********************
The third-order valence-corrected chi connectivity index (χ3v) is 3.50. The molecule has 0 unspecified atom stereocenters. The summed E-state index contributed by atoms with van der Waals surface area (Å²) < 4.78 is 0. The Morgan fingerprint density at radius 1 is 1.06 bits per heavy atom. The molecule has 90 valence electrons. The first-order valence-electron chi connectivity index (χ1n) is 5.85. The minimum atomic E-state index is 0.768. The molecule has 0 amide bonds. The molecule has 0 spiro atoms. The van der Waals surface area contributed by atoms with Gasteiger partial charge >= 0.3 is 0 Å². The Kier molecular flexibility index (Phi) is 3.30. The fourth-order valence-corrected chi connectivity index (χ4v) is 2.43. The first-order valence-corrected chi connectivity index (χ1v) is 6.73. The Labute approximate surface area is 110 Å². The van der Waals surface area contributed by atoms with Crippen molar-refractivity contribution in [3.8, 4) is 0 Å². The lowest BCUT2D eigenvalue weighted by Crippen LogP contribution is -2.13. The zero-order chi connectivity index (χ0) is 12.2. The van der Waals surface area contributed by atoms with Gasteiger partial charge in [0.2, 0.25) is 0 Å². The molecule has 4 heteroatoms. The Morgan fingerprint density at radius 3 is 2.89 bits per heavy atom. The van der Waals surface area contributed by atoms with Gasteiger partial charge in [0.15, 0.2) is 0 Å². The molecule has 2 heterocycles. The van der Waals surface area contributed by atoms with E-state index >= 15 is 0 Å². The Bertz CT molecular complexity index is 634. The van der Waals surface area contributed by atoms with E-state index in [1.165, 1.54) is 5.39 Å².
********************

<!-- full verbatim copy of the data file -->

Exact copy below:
The third-order valence-corrected chi connectivity index (χ3v) is 3.50. The molecule has 0 unspecified atom stereocenters. The summed E-state index contributed by atoms with van der Waals surface area (Å²) < 4.78 is 0. The Morgan fingerprint density at radius 1 is 1.06 bits per heavy atom. The molecule has 90 valence electrons. The first-order valence-electron chi connectivity index (χ1n) is 5.85. The minimum atomic E-state index is 0.768. The molecule has 0 amide bonds. The molecule has 0 spiro atoms. The van der Waals surface area contributed by atoms with Gasteiger partial charge >= 0.3 is 0 Å². The Kier molecular flexibility index (Phi) is 3.30. The fourth-order valence-corrected chi connectivity index (χ4v) is 2.43. The first-order valence-corrected chi connectivity index (χ1v) is 6.73. The Labute approximate surface area is 110 Å². The van der Waals surface area contributed by atoms with Crippen molar-refractivity contribution in [3.8, 4) is 0 Å². The lowest BCUT2D eigenvalue weighted by Crippen LogP contribution is -2.13. The zero-order chi connectivity index (χ0) is 12.2. The van der Waals surface area contributed by atoms with Gasteiger partial charge in [0.2, 0.25) is 0 Å². The molecule has 4 heteroatoms. The Morgan fingerprint density at radius 3 is 2.89 bits per heavy atom. The van der Waals surface area contributed by atoms with Gasteiger partial charge in [0.15, 0.2) is 0 Å². The molecule has 2 heterocycles. The van der Waals surface area contributed by atoms with E-state index >= 15 is 0 Å². The Bertz CT molecular complexity index is 634. The van der Waals surface area contributed by atoms with E-state index in [1.165, 1.54) is 5.39 Å².